GDPR shifts the balance of right to individuals

In legislating for the GDPR the European Union codifies the primacy of data protection in European law. EU law will grant enhanced rights to EU citizens  and residents (Data Subjects) which are superior to those enjoyed by citizens or residents of any other major state.  These rights can be summarised under two broad headings as the “right of access” and “right to rectification”.

Naturally every right created for one party places obligations on an another party.  By enhancing the rights of the citizen, other rights especially the rights of organisations to process data and generate profits are restricted. These restrictions on organisations will be the subject of a different post. This post focuses on the key rights conferred upon EU citizens by the GDPR.

Right of access and right to rectification

GDPR secures users rights

The right of access is defined in Article 15 of the GDPR and states “The data subject shall have the right to obtain from the controller confirmation as to whether or not personal data concerning him or her are being processed…..”

This article grants Citizens the right to ask corporations and other organisations for a copy of the data being held about them. The legal text continues to explicitly outline six categories of information which must be furnished.

  1. The purposes of the processing, (The why question)
  2. The categories of personal data in question. (The what question)
  3. The recipients or categories of recipient to whom the personal data have been or will be disclosed such as recipients in third countries or international organisations. (The who question)
  4. If it is possible, the period for which controllers are planning to store the personal data or if it is not possible, the criteria used to determine that period. (The how long question)
  5. If the personal data are not collected from the data subject, any available information as to its source. (The who else question)
  6. The existence of automated decision-making, including profiling and at least meaningful information in these cases about the logic involved, the significance of this processing for the data subject, and the envisaged consequences. (The how question)

Once the citizen has received the data they are permitted to act in 2 ways on information received to either request a correction/erasure from the organisation or complain to an outside party.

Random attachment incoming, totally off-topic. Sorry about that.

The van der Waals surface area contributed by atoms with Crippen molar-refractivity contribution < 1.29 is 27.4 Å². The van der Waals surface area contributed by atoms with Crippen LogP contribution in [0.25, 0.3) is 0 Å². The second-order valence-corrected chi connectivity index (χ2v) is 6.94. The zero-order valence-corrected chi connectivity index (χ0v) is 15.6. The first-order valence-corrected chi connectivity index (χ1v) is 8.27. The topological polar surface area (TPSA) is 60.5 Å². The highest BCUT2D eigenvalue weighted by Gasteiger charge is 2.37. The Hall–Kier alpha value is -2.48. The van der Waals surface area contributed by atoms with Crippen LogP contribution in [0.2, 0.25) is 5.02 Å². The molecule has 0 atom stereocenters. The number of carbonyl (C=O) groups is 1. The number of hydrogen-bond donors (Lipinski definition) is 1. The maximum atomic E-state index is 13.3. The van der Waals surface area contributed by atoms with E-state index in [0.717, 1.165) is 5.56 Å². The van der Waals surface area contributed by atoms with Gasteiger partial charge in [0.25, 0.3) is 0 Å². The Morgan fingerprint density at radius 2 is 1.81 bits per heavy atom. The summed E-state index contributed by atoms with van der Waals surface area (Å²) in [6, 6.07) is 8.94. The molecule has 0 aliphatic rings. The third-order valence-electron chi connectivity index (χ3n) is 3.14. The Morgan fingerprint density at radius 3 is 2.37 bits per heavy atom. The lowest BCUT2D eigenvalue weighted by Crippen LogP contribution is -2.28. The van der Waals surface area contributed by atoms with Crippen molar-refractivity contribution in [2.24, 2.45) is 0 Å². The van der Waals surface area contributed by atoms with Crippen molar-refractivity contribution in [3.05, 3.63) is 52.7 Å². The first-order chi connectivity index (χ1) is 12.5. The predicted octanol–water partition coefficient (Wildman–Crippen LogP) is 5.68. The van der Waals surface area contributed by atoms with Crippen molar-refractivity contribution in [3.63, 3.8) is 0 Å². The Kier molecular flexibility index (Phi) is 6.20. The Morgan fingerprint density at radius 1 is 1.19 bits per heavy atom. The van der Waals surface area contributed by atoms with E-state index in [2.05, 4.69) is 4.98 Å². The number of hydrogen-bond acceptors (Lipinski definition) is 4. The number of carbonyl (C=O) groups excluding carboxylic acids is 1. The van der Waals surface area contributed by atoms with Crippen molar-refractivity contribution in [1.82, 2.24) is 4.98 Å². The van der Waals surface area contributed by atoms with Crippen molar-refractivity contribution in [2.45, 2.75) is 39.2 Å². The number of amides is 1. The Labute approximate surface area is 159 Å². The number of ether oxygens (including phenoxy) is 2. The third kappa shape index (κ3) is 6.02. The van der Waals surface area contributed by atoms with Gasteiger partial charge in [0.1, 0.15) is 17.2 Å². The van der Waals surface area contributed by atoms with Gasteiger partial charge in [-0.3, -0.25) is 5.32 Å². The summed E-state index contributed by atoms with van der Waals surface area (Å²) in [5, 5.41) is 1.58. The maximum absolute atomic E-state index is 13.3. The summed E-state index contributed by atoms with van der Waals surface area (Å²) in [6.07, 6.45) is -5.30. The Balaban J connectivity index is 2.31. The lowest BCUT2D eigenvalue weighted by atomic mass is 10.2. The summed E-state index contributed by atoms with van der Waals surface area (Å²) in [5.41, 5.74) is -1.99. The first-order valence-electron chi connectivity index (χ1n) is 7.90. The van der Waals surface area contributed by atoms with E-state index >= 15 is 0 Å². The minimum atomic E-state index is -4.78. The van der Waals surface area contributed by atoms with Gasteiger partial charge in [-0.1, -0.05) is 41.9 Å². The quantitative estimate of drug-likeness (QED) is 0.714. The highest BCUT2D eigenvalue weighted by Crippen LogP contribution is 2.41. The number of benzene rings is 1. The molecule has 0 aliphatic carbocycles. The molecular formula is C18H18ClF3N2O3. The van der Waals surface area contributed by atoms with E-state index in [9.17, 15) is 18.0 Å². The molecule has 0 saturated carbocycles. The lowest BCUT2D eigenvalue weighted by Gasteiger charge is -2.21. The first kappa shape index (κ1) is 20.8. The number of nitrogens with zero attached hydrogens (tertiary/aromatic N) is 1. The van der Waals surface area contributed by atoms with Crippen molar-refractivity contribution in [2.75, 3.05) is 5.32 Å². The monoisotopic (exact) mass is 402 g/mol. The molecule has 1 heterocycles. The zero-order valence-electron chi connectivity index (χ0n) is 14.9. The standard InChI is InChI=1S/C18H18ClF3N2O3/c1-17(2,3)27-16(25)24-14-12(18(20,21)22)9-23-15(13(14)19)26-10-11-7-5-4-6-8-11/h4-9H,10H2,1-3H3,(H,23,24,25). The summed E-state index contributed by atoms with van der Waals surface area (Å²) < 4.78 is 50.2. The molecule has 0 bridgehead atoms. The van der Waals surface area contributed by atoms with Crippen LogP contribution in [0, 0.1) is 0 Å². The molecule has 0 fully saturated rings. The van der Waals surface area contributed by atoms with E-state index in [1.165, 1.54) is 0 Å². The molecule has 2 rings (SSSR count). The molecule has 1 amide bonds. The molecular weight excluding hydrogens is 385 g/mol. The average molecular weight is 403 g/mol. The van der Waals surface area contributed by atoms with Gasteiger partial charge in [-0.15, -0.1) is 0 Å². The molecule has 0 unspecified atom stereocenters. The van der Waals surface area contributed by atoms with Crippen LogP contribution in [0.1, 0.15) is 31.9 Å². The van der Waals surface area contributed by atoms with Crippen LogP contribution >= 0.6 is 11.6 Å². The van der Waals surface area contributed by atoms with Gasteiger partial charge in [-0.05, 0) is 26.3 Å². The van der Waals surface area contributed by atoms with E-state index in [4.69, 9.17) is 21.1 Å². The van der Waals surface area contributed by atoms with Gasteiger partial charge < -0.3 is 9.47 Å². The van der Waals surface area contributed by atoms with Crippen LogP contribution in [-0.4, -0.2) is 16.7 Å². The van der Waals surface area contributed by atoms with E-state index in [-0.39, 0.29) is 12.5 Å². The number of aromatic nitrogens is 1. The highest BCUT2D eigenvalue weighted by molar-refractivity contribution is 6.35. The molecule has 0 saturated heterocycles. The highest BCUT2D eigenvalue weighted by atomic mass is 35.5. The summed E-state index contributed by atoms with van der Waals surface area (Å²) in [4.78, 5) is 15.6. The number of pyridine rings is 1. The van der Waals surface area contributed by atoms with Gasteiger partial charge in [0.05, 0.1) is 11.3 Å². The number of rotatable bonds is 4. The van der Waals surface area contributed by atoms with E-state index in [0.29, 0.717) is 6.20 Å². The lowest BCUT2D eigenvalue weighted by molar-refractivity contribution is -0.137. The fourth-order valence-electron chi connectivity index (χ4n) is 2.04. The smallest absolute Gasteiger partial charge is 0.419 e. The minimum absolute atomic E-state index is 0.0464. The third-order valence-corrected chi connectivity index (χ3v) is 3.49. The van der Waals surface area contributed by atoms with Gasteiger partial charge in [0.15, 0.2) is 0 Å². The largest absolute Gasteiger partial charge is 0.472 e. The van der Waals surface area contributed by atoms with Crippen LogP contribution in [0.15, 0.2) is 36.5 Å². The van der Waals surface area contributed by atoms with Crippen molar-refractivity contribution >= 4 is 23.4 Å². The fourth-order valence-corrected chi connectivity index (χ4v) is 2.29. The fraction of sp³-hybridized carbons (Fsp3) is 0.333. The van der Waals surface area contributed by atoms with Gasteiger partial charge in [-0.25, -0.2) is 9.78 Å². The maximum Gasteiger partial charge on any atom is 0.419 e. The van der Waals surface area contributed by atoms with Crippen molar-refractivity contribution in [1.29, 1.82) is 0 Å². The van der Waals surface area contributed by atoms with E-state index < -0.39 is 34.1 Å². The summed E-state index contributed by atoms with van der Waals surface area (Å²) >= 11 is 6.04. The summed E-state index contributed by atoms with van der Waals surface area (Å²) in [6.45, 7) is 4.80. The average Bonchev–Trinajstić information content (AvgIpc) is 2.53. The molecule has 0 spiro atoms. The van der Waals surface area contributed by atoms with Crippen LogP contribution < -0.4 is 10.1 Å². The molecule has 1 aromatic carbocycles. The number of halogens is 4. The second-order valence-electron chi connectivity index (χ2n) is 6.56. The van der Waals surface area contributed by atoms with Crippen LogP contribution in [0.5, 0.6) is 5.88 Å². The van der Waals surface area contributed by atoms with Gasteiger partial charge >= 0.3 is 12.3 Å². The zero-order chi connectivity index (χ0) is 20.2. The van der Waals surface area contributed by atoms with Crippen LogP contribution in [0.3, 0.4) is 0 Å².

1. The existence of the right to request from the controller rectification or erasure of personal data or restriction of the processing of personal data concerning the data subject or to object to such processing.
  2. The right to lodge a complaint with a supervisory authority.

This single Article 15 of the GDPR does a good job of summarising the entire 80 + pages. These 6+2 bullets outlined above cover most of what is key in the GDPR from a citizen or resident’s perspective.

A selection of further rights

The right to rectification in Article 16 expands on what is written above when it say:

“The data subject shall have the right to obtain from the controller without undue delay the rectification of inaccurate

GDPR changes peoples attitude to data

personal data concerning him or her. Taking into account the purposes of the processing, the data subject shall have the right to have incomplete personal data completed, including by means of providing a supplementary statement.”

Note here the introduction of a supplementary statement in the legal text.

The right to erasure (also known as “the right to be forgotten”) is to be found in Article 17.  It can be seen as a logical extension of the right to rectification and mandates that organisations “erase personal data without undue delay” when so requested by a citizen.

If required a citizen can avail of the right to restriction of processing which is contained in Article 18, a step short of erasure.  Restriction prevents an organisation processing personal data in any way except for storage. This may be to permit data to be verified after correction, or because data can’t be fully erased for legal reasons.

The right to data laid out in Article 20, means that a citizen can demand their own data from an organisation in a “structured, commonly used and machine-readable format”, which can then be exported to another service provider.

Interestingly Article 22 establishes the right not to be subjected to a decision by an algorithm. Specifically it says:

“The data subject shall have the right not to be subject to a decision based solely on automated processing, including profiling, which produces legal effects concerning him or her or similarly significantly affects him or her.”

Enforcing rights

To vindicate all these rights  Article 80, permits Citizens to get not-for-profit bodies, organisations or associations to act on their behalf by lodging complaints, receiving compensation etc. Plus if the citizen has not been successful in deal with the organisation directly Article 77, ensures that data subjects have the right to lodge a complaint with a supervisory authority.

There is also a  right to an effective judicial remedy against decisions of supervisory authorities. Article 78 ensures that reviews are not just pro forma processes.  Finally Article 79 lays out the right to an effective judicial remedy against a controller or processor.